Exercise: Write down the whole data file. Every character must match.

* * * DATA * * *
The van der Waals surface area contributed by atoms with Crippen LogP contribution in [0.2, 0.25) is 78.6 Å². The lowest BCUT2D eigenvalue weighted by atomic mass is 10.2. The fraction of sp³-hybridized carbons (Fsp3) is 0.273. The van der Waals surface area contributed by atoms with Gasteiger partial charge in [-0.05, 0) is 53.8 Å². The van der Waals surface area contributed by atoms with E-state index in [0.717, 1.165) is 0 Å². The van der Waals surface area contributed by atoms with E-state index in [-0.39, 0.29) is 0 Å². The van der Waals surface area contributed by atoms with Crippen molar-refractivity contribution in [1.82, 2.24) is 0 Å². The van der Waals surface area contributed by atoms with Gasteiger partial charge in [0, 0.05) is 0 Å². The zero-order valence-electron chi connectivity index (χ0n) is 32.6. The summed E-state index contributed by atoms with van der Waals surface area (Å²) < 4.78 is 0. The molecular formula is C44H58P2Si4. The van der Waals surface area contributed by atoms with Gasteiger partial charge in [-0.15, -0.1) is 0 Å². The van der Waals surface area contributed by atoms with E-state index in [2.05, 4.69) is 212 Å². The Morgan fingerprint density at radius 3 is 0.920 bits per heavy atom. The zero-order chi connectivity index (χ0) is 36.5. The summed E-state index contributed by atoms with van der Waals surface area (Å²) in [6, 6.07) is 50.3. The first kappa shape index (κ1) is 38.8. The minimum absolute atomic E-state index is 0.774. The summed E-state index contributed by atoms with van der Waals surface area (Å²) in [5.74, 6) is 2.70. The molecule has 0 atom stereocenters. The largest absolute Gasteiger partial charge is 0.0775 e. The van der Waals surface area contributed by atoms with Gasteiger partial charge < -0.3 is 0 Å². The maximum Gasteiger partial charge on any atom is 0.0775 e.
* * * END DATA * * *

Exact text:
The van der Waals surface area contributed by atoms with Crippen LogP contribution in [0.2, 0.25) is 78.6 Å². The lowest BCUT2D eigenvalue weighted by atomic mass is 10.2. The fraction of sp³-hybridized carbons (Fsp3) is 0.273. The van der Waals surface area contributed by atoms with Gasteiger partial charge in [-0.05, 0) is 53.8 Å². The van der Waals surface area contributed by atoms with E-state index in [0.717, 1.165) is 0 Å². The van der Waals surface area contributed by atoms with E-state index in [-0.39, 0.29) is 0 Å². The van der Waals surface area contributed by atoms with Crippen molar-refractivity contribution in [1.82, 2.24) is 0 Å². The van der Waals surface area contributed by atoms with Gasteiger partial charge in [0, 0.05) is 0 Å². The zero-order valence-electron chi connectivity index (χ0n) is 32.6. The summed E-state index contributed by atoms with van der Waals surface area (Å²) < 4.78 is 0. The molecular formula is C44H58P2Si4. The van der Waals surface area contributed by atoms with Gasteiger partial charge in [-0.15, -0.1) is 0 Å². The van der Waals surface area contributed by atoms with E-state index in [2.05, 4.69) is 212 Å². The Morgan fingerprint density at radius 3 is 0.920 bits per heavy atom. The zero-order chi connectivity index (χ0) is 36.5. The summed E-state index contributed by atoms with van der Waals surface area (Å²) in [6, 6.07) is 50.3. The first kappa shape index (κ1) is 38.8. The minimum absolute atomic E-state index is 0.774. The summed E-state index contributed by atoms with van der Waals surface area (Å²) in [5.74, 6) is 2.70. The molecule has 0 atom stereocenters. The largest absolute Gasteiger partial charge is 0.0775 e. The van der Waals surface area contributed by atoms with Gasteiger partial charge < -0.3 is 0 Å². The maximum Gasteiger partial charge on any atom is 0.0775 e.